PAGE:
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Concourse 2

Voice – active and passive: the essentials



What is voice?

Voice refers to a grammatical construction and, in particular, to the relationship between the doer of an action, the agent and the recipient, the patient.  In other words, voice describes the relationship between the verb and what are called its arguments (subject and object).

Compare these two sentences:

  1. John kicked the ball.
  2. The ball was kicked by John.

Sentence 1 is in the Active voice and we can break it down like this:

Sentence 2 is in the Passive voice and we can break it down like this:

Here are some more examples:

Active voice Passive voice
3 The police arrested her 7 She was arrested by the police
4 They have made the cake 8 The cake has been made
5 People admire him 9 He is admired
6 The dog dropped the bone in the garden 10 The bone was dropped in the garden by the dog

What is the difference in structure between active and passive sentences.  Think for a minute and then click here.


Forming the passive in English

He hammered the metal
The metal was hammered

Traditionally, the passive in English is formed like this, starting with an active sentence.  The active sentence for our example is:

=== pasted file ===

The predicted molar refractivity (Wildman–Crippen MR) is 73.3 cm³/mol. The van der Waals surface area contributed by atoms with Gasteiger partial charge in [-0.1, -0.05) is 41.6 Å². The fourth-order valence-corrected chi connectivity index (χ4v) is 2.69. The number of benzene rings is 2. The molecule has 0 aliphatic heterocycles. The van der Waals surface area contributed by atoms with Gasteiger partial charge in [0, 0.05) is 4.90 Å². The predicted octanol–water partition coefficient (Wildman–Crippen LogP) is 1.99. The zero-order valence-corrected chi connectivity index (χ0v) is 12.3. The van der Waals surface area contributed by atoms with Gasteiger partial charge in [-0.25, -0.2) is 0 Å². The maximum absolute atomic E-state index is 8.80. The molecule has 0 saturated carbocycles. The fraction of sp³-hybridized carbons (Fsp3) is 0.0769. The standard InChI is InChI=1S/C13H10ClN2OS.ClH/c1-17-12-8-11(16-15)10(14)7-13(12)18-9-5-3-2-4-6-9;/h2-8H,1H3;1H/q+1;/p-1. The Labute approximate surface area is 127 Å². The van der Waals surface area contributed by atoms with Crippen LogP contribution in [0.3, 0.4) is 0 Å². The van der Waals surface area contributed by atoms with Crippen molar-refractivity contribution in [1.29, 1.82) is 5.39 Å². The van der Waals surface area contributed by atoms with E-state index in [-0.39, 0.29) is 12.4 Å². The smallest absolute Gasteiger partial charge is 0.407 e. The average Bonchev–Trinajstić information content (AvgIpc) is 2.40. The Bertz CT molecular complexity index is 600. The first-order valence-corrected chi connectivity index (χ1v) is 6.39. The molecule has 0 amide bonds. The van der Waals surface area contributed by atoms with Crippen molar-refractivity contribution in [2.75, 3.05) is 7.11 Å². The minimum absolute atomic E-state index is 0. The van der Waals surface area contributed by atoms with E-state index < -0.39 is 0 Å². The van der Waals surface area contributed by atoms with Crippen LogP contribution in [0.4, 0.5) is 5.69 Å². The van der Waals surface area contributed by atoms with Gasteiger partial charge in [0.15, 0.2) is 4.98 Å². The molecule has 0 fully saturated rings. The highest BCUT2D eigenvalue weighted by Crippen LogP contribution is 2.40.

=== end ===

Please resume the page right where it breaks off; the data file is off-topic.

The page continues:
The blacksmith formed the metal into a sword
These five steps are how we make the active sentence passive:

  1. Move the object to the front of the sentence (raising it to the subject position and making it what can now be called the patient)
        The metal ...
  2. Insert the appropriate tense of the verb be (in this case simple past)
        The metal was ...
  3. Insert the past participle of the main verb (in this case the regular form):
        The metal was formed ...
  4. Add, if the meaning requires it, the by-phrase to say who the original subject of the verb is, now called the agent:
        The metal was formed by the blacksmith ...
  5. Insert any additional information at the end
        The metal was formed by the blacksmith into a sword
    (The ordering of the by-phrase and extra information can be reversed so we can have
        The metal was formed by the blacksmith into a sword
        The metal was formed into a sword by the blacksmith
    and so on.)

If you want to see how that's done with a different example, watch this little video:

Complex tense forms with longer subjects and objects conform to the same rules to convert sentences so we can form the passive from the active:
    The garage on the corner should have been servicing my and Mary's new Volvo car this week but the owner is off sick
    My and Mary's new Volvo car should have been being serviced by the garage on the corner this week but the owner is off sick


Alternative ways to form passives

In the in-service guide to this area linked in the list of related guides at the end there is much more on this.  Briefly, English has two other main ways to form passive sentences:

  1. With the verb get:
        The flowers got battered by the rain
        The flowers were battered by the rain
    The sentence with got focuses on the action of the rain (it's called a dynamic passive) but the sentence with were focuses on the state of the flowers after the rain (it's called a stative passive).
  2. With the verbs get and have:
        I had my car serviced by the garage on the corner
        I got my car serviced by the garage on the corner